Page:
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  10. LynnB

    Your only hope is to wrap your head with aluminum foil just before you enter the store. The natural assumption is that the Faraday Cage effect that the metallic wrapping provides blocks the electromagnetic waves radiating from the plants, thereby freeing you from their compellingly seductive emanations. Wrong. It only works because you’ll look so weird that nobody in the store will wait on you.

    Trust me on this. Been there, etc.

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  11. The video of the singing plant is amazing!
    I envy your beautiful orchids. They look so healthy. I just transplanted mine…it looks so pitiful. No blooms yet. But I do hear that they’re tough.

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    • They are surprisingly tough! I always thought they’d be too exotic and finicky, but when I got my first one I was surprised at how easy it was to grow. The problem is that they come in too many pretty colours…

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  12. Fear not, you’re not alone. Living in an itsy-bitsy living space on wheels, I have to do my best to ignore the voices. But, it’s extremely hard this time of year! All the spring flowers are out at the big box stores and it’s driving me nuts. I’m sure I’ll give in at some point in the next week or so. (Just to pretty up the outside of the HOW.) Then I’ll be (or hubby will be) forced to figure out what to do with them when we head to our next destination in a month or so. Yeah, the hubby loves that part. Hee Hee Hee

    P.S. Your orchids are beautiful!!

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    • Thanks! And I’m glad I’m not trying to fight the voices in a space as small as yours. If I was in your place, I’d be sleeping in the truck because the trailer was full of plants. And as patient and tolerant as my Hubby is, I have a feeling that might test his limits…

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      • moondance4me

        Like American Gypsy said about living in a HOW, hubby and I did that years ago for a while. An 18 ft. pull behind travel trailer. Living in that puts a whole new perspective on “togetherness”. I did, however, find myself watching lots of crime shows, forensic shows, things of that nature. It just sort of became a “thing” for me, knowing that stuff. bwahahaha. (of course he’s still around so all’s good)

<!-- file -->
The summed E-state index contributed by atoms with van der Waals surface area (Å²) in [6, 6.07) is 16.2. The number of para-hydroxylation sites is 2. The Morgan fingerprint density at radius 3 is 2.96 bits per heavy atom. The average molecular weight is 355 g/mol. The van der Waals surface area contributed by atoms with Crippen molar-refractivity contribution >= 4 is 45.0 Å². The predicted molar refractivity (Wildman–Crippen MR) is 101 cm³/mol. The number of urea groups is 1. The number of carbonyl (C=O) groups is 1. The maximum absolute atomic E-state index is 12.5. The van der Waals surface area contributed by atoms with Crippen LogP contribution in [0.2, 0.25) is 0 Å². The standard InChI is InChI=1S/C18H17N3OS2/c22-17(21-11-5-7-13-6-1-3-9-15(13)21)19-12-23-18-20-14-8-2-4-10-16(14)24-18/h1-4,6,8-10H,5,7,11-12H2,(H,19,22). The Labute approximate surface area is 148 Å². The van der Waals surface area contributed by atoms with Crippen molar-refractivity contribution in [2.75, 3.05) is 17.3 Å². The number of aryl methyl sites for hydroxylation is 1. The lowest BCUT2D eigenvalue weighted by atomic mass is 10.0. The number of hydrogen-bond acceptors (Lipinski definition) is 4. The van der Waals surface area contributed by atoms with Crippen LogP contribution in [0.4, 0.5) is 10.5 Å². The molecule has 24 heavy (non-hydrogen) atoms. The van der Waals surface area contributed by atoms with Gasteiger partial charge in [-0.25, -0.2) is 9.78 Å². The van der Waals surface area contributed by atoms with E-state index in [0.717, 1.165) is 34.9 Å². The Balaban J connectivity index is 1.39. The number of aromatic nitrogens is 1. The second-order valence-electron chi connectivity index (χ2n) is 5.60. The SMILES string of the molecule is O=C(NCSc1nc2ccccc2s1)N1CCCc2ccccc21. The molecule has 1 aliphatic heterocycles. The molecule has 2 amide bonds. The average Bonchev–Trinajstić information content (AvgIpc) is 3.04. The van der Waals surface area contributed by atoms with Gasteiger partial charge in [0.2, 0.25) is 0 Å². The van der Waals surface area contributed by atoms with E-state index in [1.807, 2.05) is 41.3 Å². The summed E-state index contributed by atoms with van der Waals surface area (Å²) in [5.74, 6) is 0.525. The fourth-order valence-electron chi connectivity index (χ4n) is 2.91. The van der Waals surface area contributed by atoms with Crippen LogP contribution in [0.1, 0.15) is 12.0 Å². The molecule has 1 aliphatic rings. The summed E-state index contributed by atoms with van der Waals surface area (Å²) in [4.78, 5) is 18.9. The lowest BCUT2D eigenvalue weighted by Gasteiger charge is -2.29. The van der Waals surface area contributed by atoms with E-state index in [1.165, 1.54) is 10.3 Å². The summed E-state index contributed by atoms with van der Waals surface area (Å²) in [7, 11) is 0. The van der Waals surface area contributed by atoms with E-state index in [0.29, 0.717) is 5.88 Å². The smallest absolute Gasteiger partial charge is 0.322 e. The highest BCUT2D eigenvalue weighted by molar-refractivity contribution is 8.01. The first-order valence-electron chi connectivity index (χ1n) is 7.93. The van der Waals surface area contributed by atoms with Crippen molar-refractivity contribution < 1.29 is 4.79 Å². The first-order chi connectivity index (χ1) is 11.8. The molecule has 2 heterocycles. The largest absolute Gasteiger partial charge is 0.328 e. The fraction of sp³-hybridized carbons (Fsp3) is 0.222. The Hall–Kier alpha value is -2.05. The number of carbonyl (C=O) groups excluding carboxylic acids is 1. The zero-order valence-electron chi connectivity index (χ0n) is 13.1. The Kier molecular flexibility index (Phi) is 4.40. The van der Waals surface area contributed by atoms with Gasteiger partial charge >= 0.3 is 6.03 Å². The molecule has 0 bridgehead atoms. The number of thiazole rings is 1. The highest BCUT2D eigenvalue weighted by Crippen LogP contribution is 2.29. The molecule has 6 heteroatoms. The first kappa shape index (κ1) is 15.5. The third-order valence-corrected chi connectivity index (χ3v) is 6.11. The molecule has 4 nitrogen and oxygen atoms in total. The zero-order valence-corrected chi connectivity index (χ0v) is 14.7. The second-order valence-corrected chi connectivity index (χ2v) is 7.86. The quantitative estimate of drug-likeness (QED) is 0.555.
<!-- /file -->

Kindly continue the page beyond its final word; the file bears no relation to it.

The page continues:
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  13. Ah-ha! At last, I’ve found out where we differ. I love looking at other people’s plants, but I don’t have any desire to take care of my own.

    I’m down to my last two indoor potted plants (I’ve killed all the others; no, not intentionally–I’m not a plant murderer): a philodendron in a bright yellow pottery duck that one of my office mates brought to the hospital when I had my daughter more than a few decades ago (man, those things are hardy!) and a cactus someone gave my husband (it thrives on neglect, unlike my husband).

    I’m kind of superstitious about the duck-philo–I’d feel really awful if anything happened to it. So if it starts to croak, I’m sending it to you. 😉

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  14. Sally Kingery

    Yes, I have adopted many plants from Home Despot also, including orchids, flowering bulbs and bamboo, and then there is the huge outdoor plant/ tree/ pot area….! Sorry but we have had summer this winter in N. Cal., and the plants & wildlife are confused. Today temps. hitting 80’s & shorts required.😎 Bad news is the low rainfall & lack of snow in Sierras.😕

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    • Holy tropical! Eighty degrees and shorts, wow. I bet you can even grow a bunch of things outdoors that have to be house plants here. I keep wondering if I’d like to live in a warmer climate, but I think I’d miss winter. If I could live in a place with a only a couple of months of snow, that would be ideal.

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  15. I’m impressed! I gave up having plants. All I have are the fake variety (and tacky ones at that), so I’m always awed by people who make them thrive. The only thing that whispers to me in the store is chocolate.

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  16. Plants, like all other forms of life, simply hurl insults at me.

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  17. moondance4me

    Those plants are gorgeous! But hey, I hear them too every time I go into our Home Depot here, or anywhere else that has plants. My little plant voices are yelling “Keep going, Pleeeeese! I want to live!” I have no green thumb. I can kill cactus even. **sigh**

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  18. Love the video. Wl hv to start cultivating my plants’ musical abilities. PS I think I fell prey to the same orchid sale u did and also added a couple more to my collection…

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  19. We would also like to know if you are receiving some insider information….We are anxiously awaiting some sign to give us hope that Spring is indeed favoring us with it’s warmth soon!

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  20. Great post! My obsession with gardens has come and gone, but I do “get” you. By the way, do your plants have any insider information about this winter that just won’t quit?

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    • LOL! So far they’re just cringing away from the cold windows and shivering in their pots, but that’s not really unusual at this time of the year. We usually get snow off and on right up to the May long weekend. Unless you’re near the Arctic Circle, you’ll probably get spring before we do. Hope that makes you feel better… 😉